In spite of Le Pesant’s subsequent escape from Fort Pontchartrain the Ottawas had been humiliated to preserve the French alliance system in the west and none of their grievances against the Miamis had been answered. Nevertheless they did gain two advantages from reconciliation with their allies. Trade was resumed and the Iroquois, who were anxious to destroy the Ottawas, were deprived of an opportunity to intervene between the western tribes. With peace restored, some Ottawas returned to Detroit. In 1712, Father Joseph-Jacques Marest reported that continued insecurity had led most of these, including Outoutagan’s wife, to come back to Michilimackinac. Outoutagan remained at Detroit.
Two apocryphal tales about Outoutagan’s quick tongue survive. Clairambault d’Aigremont reported that the chief had once told Buade* de Frontenac that he was “a good-for-nothing weakling since he needed a horse to carry him.” In another encounter with the governor recorded by Charlevoix*, Frontenac asked Outoutagan, “a bad Christian and a great drunkard,” what he thought liquor was made of. The Ottawa is said to have replied that “it was an extract of tongues and hearts, for when I have had a drink, I fear nothing and I speak like an angel.” This last anecdote is probably a fabrication. At the 1701 peace conference at Montreal, Outoutagan opposed liquor sales to the young Indians visiting the town and he begged in vain for an end to the traffic in alcohol with Indian allies of the French. “It is a drink that ruins our minds,” he said.
Outoutagan’s importance in French Indian policy is suggested by the differing accounts of his character. Cadillac portrayed the chief as a treacherous hypocrite and described his wife, Mme Techenet [Elizabeth Couc*], as a bigamous slut who was pro-English to boot. Part of this hostility may have been engendered by the testimony of Outoutagan’s sister about the misdeeds of Cadillac and Étienne Volant de Radisson at Detroit. On the other hand, Vaudreuil spoke of “the submissive and apparently sincere manner in which Outoutagan has always spoken to me, together with the blind obedience he has shown to my orders and in doing my will.”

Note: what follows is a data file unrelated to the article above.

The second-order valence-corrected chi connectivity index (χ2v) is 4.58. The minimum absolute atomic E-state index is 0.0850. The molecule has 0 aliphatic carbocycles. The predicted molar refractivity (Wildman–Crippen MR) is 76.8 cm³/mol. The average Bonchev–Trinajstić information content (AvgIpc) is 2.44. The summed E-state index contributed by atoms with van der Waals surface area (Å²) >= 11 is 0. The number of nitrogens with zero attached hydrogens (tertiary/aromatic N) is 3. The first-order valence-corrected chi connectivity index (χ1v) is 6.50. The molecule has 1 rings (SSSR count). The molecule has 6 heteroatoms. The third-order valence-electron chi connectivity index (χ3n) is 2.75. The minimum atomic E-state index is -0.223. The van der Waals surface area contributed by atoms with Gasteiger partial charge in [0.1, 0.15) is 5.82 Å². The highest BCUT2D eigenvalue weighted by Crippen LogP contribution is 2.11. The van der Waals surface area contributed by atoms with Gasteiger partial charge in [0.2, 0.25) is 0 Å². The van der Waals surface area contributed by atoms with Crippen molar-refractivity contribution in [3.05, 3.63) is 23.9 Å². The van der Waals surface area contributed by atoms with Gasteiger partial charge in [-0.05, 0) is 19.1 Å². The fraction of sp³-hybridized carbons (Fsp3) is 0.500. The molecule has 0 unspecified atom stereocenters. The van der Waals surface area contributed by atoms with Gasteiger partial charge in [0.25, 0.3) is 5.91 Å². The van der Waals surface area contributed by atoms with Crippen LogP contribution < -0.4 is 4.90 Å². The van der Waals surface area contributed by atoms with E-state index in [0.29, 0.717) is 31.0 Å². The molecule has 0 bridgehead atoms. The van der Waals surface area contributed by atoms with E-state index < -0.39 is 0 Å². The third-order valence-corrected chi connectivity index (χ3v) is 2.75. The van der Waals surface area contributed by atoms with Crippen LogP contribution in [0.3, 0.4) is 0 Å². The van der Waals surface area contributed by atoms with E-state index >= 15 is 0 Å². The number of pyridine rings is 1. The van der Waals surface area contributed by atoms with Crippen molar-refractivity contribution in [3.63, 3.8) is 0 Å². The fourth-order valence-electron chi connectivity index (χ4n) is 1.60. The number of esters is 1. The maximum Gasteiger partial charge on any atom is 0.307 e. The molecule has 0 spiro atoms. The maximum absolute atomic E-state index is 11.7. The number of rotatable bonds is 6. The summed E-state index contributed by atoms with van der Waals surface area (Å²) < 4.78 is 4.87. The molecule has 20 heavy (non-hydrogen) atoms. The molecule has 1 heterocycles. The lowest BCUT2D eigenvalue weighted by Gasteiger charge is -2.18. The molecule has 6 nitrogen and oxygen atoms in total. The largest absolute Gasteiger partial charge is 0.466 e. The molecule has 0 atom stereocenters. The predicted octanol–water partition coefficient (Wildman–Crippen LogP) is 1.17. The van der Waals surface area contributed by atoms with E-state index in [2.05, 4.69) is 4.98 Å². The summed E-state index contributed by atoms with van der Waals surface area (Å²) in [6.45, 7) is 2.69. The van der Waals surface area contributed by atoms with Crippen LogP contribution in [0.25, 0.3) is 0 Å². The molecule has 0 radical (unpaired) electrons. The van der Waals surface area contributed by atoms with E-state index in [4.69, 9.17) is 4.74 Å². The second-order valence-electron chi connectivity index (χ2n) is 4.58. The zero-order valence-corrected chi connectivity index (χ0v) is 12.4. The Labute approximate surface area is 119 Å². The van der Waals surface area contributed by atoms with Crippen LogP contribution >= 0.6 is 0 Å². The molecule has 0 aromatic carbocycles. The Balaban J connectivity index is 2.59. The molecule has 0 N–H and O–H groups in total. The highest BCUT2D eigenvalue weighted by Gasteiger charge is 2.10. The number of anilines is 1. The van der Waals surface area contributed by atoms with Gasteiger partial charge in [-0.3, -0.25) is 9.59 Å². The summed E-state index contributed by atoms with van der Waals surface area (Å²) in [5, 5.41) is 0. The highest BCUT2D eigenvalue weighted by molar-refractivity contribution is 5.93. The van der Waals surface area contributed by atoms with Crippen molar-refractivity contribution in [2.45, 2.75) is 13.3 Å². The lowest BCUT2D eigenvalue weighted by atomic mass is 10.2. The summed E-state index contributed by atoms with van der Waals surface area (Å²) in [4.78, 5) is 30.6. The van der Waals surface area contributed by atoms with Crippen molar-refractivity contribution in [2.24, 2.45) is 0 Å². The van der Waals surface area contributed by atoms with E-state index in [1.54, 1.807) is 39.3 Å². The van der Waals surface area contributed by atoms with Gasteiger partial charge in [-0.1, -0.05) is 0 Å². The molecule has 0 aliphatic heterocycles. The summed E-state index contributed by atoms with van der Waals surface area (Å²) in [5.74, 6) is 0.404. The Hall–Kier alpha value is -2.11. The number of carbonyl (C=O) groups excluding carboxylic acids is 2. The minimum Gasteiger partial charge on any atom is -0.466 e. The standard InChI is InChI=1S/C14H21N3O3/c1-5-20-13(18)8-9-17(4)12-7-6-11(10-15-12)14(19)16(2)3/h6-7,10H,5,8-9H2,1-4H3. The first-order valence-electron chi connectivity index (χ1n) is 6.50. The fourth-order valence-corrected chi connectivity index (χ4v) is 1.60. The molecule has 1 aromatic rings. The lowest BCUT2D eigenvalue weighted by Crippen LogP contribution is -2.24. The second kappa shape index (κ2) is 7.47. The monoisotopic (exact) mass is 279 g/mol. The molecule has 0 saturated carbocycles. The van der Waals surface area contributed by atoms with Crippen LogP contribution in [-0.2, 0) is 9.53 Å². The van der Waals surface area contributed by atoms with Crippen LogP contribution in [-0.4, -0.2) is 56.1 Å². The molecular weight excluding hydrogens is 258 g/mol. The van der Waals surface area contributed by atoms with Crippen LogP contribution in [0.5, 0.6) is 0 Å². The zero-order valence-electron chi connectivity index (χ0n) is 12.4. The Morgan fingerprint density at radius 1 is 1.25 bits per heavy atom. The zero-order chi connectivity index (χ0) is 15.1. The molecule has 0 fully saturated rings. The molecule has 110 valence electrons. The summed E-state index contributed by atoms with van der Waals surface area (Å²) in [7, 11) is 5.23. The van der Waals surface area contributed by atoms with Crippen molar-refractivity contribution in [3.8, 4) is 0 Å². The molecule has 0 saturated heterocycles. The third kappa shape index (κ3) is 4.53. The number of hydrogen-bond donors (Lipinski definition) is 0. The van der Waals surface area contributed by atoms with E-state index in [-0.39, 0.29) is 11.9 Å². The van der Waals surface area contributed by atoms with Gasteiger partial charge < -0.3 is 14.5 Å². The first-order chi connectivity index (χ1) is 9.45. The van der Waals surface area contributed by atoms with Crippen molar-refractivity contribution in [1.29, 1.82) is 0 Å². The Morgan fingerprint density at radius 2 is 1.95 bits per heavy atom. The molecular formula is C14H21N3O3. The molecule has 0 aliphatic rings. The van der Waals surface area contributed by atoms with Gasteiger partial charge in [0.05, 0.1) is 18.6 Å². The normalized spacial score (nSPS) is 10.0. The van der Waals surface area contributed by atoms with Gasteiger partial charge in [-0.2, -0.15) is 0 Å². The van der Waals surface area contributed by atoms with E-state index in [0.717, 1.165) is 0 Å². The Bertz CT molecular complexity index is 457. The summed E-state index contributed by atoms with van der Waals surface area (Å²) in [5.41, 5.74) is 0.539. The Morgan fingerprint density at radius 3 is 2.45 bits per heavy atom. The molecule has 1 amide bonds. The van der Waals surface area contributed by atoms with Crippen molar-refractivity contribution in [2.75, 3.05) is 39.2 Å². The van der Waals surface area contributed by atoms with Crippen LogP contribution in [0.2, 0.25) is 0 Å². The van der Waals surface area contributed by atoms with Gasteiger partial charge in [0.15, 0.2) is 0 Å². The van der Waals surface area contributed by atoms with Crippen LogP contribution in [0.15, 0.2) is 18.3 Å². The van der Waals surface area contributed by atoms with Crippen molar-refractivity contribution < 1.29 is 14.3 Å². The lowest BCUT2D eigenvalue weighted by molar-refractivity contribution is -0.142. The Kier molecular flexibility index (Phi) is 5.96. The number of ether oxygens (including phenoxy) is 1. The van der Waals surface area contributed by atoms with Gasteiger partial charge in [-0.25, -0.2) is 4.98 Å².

Perhaps the best assessment was made by Charlevoix, who wrote: “this Indian possessed much talent, and though strongly attached to the French nation, he saw more clearly than desirable . . . where many things had to be passed over and much left to circumstances.” Outoutagan could do little, however, to arrest the decline in Ottawa trading fortunes, and his devotion to the French produced no compensation. He did not succeed to Le Pesant’s authority and it is evident that by 1712 he commanded few followers.
[Manuscript references are legion, but the most important are AN, Col., C11A, 19, p.82; 24, pp.27–30; 28, p.144; 29, pp.26–101; 30, pp.82–88; 33, pp.71–79 (copies in PAC); also 39, ff.44, 50v, 52v. “Correspondance de Vaudreuil,” APQ Rapport, 1938–39, 10–179; 1939–40, 355–463; 1942–43, 399–443; 1946–47, 371–460; 1947–48, 137–339. Charlevoix, Histoire, II, 276 and passim; III, 306 and passim; History (Shea), V, 144 and passim. La Poterie, Histoire (1722), IV, 258 and passim. Michigan Pioneer Coll., XXXIII, 328–29, 333 and passim. Fragmentary excerpts from series C11A are also to be found in NYCD (O’Callaghan and Fernow), IX, and Wis. State Hist. Soc. Coll., XVI, but the excerpts in these volumes are much less useful and less complete than those in the Michigan Pioneer Collections and the APQ Rapports. p.n.m.]